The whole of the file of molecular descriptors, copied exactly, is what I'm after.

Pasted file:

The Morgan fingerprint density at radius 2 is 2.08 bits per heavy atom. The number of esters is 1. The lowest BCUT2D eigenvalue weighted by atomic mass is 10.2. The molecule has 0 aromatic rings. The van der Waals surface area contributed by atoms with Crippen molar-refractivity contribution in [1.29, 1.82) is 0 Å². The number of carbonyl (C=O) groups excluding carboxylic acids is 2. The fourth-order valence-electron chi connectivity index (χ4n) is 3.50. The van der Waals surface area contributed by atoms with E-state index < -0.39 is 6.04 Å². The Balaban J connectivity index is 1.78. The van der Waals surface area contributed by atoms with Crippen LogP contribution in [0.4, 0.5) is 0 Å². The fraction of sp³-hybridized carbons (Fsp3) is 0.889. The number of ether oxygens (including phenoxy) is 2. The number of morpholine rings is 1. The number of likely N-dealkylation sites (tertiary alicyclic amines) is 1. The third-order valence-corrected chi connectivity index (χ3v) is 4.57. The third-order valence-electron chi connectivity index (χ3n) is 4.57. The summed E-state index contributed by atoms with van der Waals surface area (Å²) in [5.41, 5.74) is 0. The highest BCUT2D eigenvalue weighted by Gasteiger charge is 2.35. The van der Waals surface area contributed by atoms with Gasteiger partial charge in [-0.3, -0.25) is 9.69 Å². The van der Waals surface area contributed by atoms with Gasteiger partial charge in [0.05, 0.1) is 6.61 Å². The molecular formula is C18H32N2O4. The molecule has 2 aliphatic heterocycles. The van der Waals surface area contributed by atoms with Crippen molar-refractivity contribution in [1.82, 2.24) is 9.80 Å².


The Morgan fingerprint density at radius 2 is 2.08 bits per heavy atom. The number of esters is 1. The lowest BCUT2D eigenvalue weighted by atomic mass is 10.2. The molecule has 0 aromatic rings. The van der Waals surface area contributed by atoms with Crippen molar-refractivity contribution in [1.29, 1.82) is 0 Å². The number of carbonyl (C=O) groups excluding carboxylic acids is 2. The fourth-order valence-electron chi connectivity index (χ4n) is 3.50. The van der Waals surface area contributed by atoms with E-state index < -0.39 is 6.04 Å². The Balaban J connectivity index is 1.78. The van der Waals surface area contributed by atoms with Crippen LogP contribution in [0.4, 0.5) is 0 Å². The fraction of sp³-hybridized carbons (Fsp3) is 0.889. The number of ether oxygens (including phenoxy) is 2. The number of morpholine rings is 1. The number of likely N-dealkylation sites (tertiary alicyclic amines) is 1. The third-order valence-corrected chi connectivity index (χ3v) is 4.57. The third-order valence-electron chi connectivity index (χ3n) is 4.57. The summed E-state index contributed by atoms with van der Waals surface area (Å²) in [5.41, 5.74) is 0. The highest BCUT2D eigenvalue weighted by Gasteiger charge is 2.35. The van der Waals surface area contributed by atoms with Gasteiger partial charge in [-0.3, -0.25) is 9.69 Å². The van der Waals surface area contributed by atoms with Gasteiger partial charge in [0.05, 0.1) is 6.61 Å². The molecular formula is C18H32N2O4. The molecule has 2 aliphatic heterocycles. The van der Waals surface area contributed by atoms with Crippen molar-refractivity contribution in [1.82, 2.24) is 9.80 Å².